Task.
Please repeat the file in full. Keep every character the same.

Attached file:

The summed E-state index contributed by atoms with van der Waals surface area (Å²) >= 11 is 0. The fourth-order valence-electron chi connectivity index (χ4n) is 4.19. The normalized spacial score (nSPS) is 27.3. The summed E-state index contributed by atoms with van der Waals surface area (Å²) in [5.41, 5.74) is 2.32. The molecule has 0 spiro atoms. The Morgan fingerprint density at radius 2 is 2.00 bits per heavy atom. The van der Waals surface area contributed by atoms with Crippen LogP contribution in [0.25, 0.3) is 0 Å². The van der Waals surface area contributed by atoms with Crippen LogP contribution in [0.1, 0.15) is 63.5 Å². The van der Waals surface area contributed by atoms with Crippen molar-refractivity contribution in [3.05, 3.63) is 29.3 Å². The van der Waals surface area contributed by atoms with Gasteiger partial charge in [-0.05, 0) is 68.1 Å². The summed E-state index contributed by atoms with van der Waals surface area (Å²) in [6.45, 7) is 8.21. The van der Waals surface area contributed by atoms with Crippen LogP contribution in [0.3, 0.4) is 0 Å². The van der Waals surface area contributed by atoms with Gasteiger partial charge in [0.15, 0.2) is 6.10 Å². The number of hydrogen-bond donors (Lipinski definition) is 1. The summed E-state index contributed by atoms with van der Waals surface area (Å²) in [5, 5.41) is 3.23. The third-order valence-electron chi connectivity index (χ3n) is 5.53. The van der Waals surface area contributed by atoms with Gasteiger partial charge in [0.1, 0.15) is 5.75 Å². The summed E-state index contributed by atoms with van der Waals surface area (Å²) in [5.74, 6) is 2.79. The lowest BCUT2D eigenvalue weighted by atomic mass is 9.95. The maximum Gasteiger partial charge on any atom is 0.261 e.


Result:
The summed E-state index contributed by atoms with van der Waals surface area (Å²) >= 11 is 0. The fourth-order valence-electron chi connectivity index (χ4n) is 4.19. The normalized spacial score (nSPS) is 27.3. The summed E-state index contributed by atoms with van der Waals surface area (Å²) in [5.41, 5.74) is 2.32. The molecule has 0 spiro atoms. The Morgan fingerprint density at radius 2 is 2.00 bits per heavy atom. The van der Waals surface area contributed by atoms with Crippen LogP contribution in [0.25, 0.3) is 0 Å². The van der Waals surface area contributed by atoms with Crippen LogP contribution in [0.1, 0.15) is 63.5 Å². The van der Waals surface area contributed by atoms with Crippen molar-refractivity contribution in [3.05, 3.63) is 29.3 Å². The van der Waals surface area contributed by atoms with Gasteiger partial charge in [-0.05, 0) is 68.1 Å². The summed E-state index contributed by atoms with van der Waals surface area (Å²) in [6.45, 7) is 8.21. The van der Waals surface area contributed by atoms with Crippen LogP contribution in [0.3, 0.4) is 0 Å². The van der Waals surface area contributed by atoms with Gasteiger partial charge in [0.15, 0.2) is 6.10 Å². The number of hydrogen-bond donors (Lipinski definition) is 1. The summed E-state index contributed by atoms with van der Waals surface area (Å²) in [5, 5.41) is 3.23. The third-order valence-electron chi connectivity index (χ3n) is 5.53. The van der Waals surface area contributed by atoms with Gasteiger partial charge in [0.1, 0.15) is 5.75 Å². The summed E-state index contributed by atoms with van der Waals surface area (Å²) in [5.74, 6) is 2.79. The lowest BCUT2D eigenvalue weighted by atomic mass is 9.95. The maximum Gasteiger partial charge on any atom is 0.261 e.